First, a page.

Confession – I love to tease children. Okay, maybe “tease” isn’t the correct word. Maybe some better word choices would be exasperate, inflame, provoke, irritate, or perhaps annoy. But I enjoy doing it. I really don’t know why (maybe I’ll ask my therapist when I’m back in the States). I would argue that I’m naturally good at it. It’s just a gift that I seem to have.
Yesterday I started using that gift on what I thought was our way back to America. We’ve been in Ethiopia for a little over a year now. Honestly I’m extremely happy and content here and I’m not particularly “needing” to go, but it was time to head back to see our friends and family. And maybe eat a lot Mexican food.
We were traveling 6 hours from Soddo to the capital of Addis Ababa in a van with a sweet family from Sweden, the Aronsson’s, who were traveling to Kenya for a meeting. The parents, Joakim and Malena, are physicians here at the hospital and their children, Leo and Isak, are 9 and 4. They call me “turkey man.” This stems from last year’s Thanksgiving (a holiday not frequently celebrated by Swedes) where I dressed in a giant turkey costume. They obviously had no idea why a grown man from America, or from any country for that matter, would dress in this way. And ever since that time I’ve become “turkey man.” Cheryl is, by association, “turkey man’s wife.”
Soon after leaving Soddo I started asking Isak over and over… “are we there yet?” This actually managed to not only annoy Isak, but most of the people in the van. So eventually I gave up on this and directed my attention to Leo. Both Leo and I haven’t had a haircut in about 3 months and he’s at the point where he looks like a bearded collie (not that there’s anything wrong with looking like a bearded collie). So I proceeded to pretend to have a giant pair of scissors and to cut his hair. And that lasted throughout most of the rest of the morning.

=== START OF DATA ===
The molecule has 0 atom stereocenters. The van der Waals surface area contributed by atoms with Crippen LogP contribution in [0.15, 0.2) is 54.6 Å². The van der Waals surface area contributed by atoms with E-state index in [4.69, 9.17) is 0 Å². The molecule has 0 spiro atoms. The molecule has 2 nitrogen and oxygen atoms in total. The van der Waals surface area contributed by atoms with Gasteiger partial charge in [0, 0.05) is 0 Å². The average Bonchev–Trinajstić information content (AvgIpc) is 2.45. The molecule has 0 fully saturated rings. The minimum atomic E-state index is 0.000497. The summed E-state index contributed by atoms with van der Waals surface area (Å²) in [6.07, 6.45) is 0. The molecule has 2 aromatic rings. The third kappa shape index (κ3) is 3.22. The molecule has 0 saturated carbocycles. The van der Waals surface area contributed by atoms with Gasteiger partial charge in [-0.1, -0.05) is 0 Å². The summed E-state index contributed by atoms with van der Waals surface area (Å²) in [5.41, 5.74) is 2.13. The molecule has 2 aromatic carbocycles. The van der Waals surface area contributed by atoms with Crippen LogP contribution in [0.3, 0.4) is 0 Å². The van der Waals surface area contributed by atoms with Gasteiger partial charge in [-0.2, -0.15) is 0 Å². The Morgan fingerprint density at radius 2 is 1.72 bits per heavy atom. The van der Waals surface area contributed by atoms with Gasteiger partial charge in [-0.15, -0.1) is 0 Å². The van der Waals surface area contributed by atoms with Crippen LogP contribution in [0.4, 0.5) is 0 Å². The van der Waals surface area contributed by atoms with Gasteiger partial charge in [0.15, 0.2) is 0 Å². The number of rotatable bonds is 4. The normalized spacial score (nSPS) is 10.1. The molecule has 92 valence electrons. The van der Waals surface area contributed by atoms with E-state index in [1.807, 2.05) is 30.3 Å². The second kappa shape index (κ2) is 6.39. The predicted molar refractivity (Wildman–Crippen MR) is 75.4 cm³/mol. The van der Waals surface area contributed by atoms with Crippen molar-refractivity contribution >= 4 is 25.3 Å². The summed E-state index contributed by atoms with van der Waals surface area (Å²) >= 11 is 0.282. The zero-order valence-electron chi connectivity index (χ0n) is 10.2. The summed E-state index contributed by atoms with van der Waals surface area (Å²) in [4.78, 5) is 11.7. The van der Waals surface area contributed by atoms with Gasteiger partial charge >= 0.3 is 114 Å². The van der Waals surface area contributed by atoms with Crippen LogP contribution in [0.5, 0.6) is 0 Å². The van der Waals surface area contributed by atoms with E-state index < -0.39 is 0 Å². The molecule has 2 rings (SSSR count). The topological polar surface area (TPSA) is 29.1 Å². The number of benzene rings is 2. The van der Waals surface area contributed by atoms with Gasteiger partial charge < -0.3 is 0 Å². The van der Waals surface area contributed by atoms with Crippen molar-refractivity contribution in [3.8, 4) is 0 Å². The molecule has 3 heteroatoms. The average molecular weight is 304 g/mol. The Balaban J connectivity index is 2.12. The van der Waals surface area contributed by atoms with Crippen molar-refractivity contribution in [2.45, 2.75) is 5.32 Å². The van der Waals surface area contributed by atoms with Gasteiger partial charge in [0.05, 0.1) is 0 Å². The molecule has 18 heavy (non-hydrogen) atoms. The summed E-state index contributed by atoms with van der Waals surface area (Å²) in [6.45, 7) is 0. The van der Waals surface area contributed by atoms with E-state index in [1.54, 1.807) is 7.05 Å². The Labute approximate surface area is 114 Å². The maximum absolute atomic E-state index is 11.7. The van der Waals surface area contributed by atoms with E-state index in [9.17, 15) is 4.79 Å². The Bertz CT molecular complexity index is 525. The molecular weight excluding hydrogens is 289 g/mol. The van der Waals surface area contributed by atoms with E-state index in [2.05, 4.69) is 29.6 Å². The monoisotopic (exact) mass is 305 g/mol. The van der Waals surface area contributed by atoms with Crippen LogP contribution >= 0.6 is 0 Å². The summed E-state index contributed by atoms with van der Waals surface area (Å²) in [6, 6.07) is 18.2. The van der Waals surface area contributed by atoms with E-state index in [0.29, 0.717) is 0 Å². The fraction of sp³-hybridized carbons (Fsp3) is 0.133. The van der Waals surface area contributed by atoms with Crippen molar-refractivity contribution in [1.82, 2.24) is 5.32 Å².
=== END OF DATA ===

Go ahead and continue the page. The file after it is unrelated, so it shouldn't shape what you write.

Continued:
Soon after leaving we received word that there might be possible protests in the country and to be aware. Between times of torturing the children, I looked outside the van as we drove and saw nothing to be concerned about. However, a little over halfway on our journey we received a phone call that we needed to stop traveling immediately. That there was trouble up ahead in and around Addis and that we needed to get more information before continuing on. We stopped in a small town called Bui at a quaint restaurant that had only 3 items to serve: eggs, shiro (an Ethiopian dish), and spaghetti. And lots and lots of coffee… 😁
And we waited… and waited… and waited. It’s hard to get accurate information in Ethiopia. There’s no equivalent of CNN, Fox News, or NBC. Real time information relies mostly on word of mouth. And the word was that all roads leading into and out of Addis were shut down because of protests. We didn’t know why. We just knew that everything was shut down. The final straw was an Ethiopian friend who called who had some contacts in the security arena and he thought that the roads may be blocked for a couple of days. So with heavy hearts we got in the van to head back to Soddo, each of our minds racing about how we would/could eventually get to our final destinations.
The roads of Ethiopia are… challenging. People and animals everywhere. And not the best road conditions. About an hour outside of Soddo I heard Melena scream and as I quickly looked up I heard a “thud” and saw a donkey flying off of our van and onto the side of the road. Not good – for both the donkey and us. We stopped and our driver Galchu had to meet with the elders of the area to discuss the situation. What happens in this event is a price is negotiated and occupants of the van pay for the animal (even though this was in no way Galchu’s fault) and we move on. As this was being negotiated we were surrounded by dozens of local people who were intrigued about our van full of white people. In case you’re wondering… the going rate for hitting a donkey along the road is $68.03. Approximately.
After 14 hours of “traveling” we returned to Soddo. We’re still here, and HOPEFULLY will depart tomorrow in another attempt to return to America. And the good news is that we’re traveling again with the Aronsson’s and I’ll have Leo and Isak to… engage. After initially having some qualms about leaving a place that I’m happy and content in, I think I’m now ready to leave and for a break.
Are we there yet??…